How does having extra money not help raise someone out of poverty? They can actually save money for a change.

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    Quote Originally Posted by kid a View Post
    Elizabeth Warren needs to run.
    No thanks, Id take *shudder* bill Clinton over her. I can't believe I said that.

    Quote Originally Posted by kid a View Post
    People who work fulltime but can't pay their bills are getting fucked.
    Quote Originally Posted by kid a View Post
    Retail and fast food mostly. Most of the jobs someone who works for minimum wage are qualified for also pay minimum wage. So quitting would be useless.
    So the people who have no skill to do anything else are getting fucked because all they can do is menial tasks? How many of the people you knew in HS who were bad asses saying "fuck school" or "screw math i'll never use this shit" working fast food? I know a bunch who are and I do not feel sorry for them. Fast food and retail is not supposed to be a life long career, it is supposed to be temporary or for teenagers. If you are 40 and have put no effort into finding some kind of skill for better employment man I do not feel sorry for you.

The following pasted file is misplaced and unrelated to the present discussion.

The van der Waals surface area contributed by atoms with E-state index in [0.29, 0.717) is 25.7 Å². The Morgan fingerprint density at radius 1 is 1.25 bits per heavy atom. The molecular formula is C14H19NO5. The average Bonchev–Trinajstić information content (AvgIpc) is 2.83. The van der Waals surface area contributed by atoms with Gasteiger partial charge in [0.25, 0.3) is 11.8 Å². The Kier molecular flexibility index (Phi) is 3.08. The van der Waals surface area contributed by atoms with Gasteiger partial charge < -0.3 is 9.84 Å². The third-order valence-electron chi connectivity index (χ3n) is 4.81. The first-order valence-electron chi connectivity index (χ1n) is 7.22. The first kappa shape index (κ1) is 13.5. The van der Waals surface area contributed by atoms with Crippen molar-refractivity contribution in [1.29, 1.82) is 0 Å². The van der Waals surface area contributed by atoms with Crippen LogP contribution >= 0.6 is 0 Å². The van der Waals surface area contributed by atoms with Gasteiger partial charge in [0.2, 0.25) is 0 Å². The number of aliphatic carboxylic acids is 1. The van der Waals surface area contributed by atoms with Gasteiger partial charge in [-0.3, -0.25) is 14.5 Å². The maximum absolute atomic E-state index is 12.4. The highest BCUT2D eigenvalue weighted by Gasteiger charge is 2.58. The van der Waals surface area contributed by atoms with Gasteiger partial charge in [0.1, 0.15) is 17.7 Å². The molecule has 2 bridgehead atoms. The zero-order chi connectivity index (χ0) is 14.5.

There is a guy here who worked a crappy job and he worked his ass off to get a skill to give him a better paying job.



    Quote Originally Posted by kid a View Post
    I'm not. I'm just putting the blame where it belongs for the government shutdowns. They always try to blame that shit on Obama.
    Pretty sure the dems were just as stubborn. If your "compromise" tactic is to say fuck you do it our way or you will be responsible for the shut down, blame lies on both sides.